Electrophysiological and in vivo characterization of A-317567, a novel blocker of acid sensing ion channels

G R Dubé, Sonya G Lehto, Nicole M Breese, Scott J Baker, Xueqing Wang, Mark A Matulenko, Prisca Honoré, Andrew O Stewart, Robert B Moreland, Jorge D Brioni
Pain 2005, 117 (1): 88-96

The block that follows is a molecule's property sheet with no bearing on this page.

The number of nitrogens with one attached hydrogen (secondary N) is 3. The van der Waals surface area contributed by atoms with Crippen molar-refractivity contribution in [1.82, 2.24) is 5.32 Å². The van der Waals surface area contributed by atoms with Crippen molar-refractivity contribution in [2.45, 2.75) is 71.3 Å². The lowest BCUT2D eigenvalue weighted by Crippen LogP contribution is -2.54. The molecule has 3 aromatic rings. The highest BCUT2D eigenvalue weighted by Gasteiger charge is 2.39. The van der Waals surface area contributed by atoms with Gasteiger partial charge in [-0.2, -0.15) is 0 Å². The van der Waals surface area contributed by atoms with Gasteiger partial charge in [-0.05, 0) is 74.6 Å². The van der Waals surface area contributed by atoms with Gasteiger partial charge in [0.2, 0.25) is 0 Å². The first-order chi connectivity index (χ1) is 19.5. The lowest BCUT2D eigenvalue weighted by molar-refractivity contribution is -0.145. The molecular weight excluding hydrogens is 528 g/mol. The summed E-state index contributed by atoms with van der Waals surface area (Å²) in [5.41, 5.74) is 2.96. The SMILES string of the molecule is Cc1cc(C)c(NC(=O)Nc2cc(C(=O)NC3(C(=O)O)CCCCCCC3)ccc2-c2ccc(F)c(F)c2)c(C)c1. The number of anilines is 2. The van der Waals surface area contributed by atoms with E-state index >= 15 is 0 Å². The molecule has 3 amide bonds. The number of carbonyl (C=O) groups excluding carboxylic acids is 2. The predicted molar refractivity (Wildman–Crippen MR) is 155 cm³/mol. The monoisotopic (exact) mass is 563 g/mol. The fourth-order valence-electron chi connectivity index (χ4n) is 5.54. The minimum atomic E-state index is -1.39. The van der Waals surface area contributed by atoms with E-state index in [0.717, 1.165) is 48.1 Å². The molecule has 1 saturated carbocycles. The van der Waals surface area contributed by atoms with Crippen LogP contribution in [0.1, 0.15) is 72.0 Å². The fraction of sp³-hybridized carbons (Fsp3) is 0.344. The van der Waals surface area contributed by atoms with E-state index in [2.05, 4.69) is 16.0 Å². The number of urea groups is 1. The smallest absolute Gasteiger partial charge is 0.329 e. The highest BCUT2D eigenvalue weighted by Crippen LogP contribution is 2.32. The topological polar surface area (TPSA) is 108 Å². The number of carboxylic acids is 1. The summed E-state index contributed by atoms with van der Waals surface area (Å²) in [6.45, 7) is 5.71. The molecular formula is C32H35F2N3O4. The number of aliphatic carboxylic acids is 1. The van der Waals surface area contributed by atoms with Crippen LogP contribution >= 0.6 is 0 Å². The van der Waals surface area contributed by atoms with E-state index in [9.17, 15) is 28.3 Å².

Acid Sensing Ion Channels (ASICs) are a group of sodium-selective ion channels that are activated by low extracellular pH. The role of ASIC in disease states remains unclear partly due to the lack of selective pharmacological agents. In this report, we describe the effects of A-317567, a novel non-amiloride blocker, on three distinct types of native ASIC currents evoked in acutely dissociated adult rat dorsal root ganglion (DRG) neurons. A-317567 produced concentration-dependent inhibition of all pH 4.5-evoked ASIC currents with an IC50 ranging between 2 and 30muM, depending upon the type of ASIC current activated. Unlike amiloride, A-317567 equipotently blocked the sustained phase of ASIC3-like current, a biphasic current akin to cloned ASIC3, which is predominant in DRG. When evaluated in the rat Complete Freud's Adjuvant (CFA)-induced inflammatory thermal hyperalgesia model, A-317567 was fully efficacious at a dose 10-fold lower than amiloride. A-317567 was also potent and fully efficacious when tested in the skin incision model of post-operative pain. A-317567 was entirely devoid of any diuresis or natriuresis activity and showed minimal brain penetration. In summary, A-317567 is the first reported small molecule non-amiloride blocker of ASIC that is peripherally active and is more potent than amiloride in vitro and in vivo pain models. The discovery of A-317567 will greatly help to enhance our understanding of the physiological and pathophysiological role of ASICs.

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